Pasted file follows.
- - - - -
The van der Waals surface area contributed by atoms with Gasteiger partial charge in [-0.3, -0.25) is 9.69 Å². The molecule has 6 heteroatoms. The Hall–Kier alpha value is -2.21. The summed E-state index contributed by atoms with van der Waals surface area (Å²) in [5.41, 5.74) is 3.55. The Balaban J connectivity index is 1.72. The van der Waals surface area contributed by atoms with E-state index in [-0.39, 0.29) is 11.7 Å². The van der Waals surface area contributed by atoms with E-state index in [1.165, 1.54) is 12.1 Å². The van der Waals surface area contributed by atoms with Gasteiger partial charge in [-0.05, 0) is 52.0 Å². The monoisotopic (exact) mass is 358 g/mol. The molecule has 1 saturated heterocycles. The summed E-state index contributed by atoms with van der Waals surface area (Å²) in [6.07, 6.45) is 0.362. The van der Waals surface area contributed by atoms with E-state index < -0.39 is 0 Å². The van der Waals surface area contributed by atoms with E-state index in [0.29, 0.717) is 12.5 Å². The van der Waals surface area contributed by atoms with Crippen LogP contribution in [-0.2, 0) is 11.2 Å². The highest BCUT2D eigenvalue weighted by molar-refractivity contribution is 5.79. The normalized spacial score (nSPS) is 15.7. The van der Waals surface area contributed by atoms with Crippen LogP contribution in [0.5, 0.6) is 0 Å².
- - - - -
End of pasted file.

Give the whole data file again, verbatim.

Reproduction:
The van der Waals surface area contributed by atoms with Gasteiger partial charge in [-0.3, -0.25) is 9.69 Å². The molecule has 6 heteroatoms. The Hall–Kier alpha value is -2.21. The summed E-state index contributed by atoms with van der Waals surface area (Å²) in [5.41, 5.74) is 3.55. The Balaban J connectivity index is 1.72. The van der Waals surface area contributed by atoms with E-state index in [-0.39, 0.29) is 11.7 Å². The van der Waals surface area contributed by atoms with E-state index in [1.165, 1.54) is 12.1 Å². The van der Waals surface area contributed by atoms with Gasteiger partial charge in [-0.05, 0) is 52.0 Å². The monoisotopic (exact) mass is 358 g/mol. The molecule has 1 saturated heterocycles. The summed E-state index contributed by atoms with van der Waals surface area (Å²) in [6.07, 6.45) is 0.362. The van der Waals surface area contributed by atoms with E-state index < -0.39 is 0 Å². The van der Waals surface area contributed by atoms with E-state index in [0.29, 0.717) is 12.5 Å². The van der Waals surface area contributed by atoms with Crippen LogP contribution in [-0.2, 0) is 11.2 Å². The highest BCUT2D eigenvalue weighted by molar-refractivity contribution is 5.79. The normalized spacial score (nSPS) is 15.7. The van der Waals surface area contributed by atoms with Crippen LogP contribution in [0.5, 0.6) is 0 Å².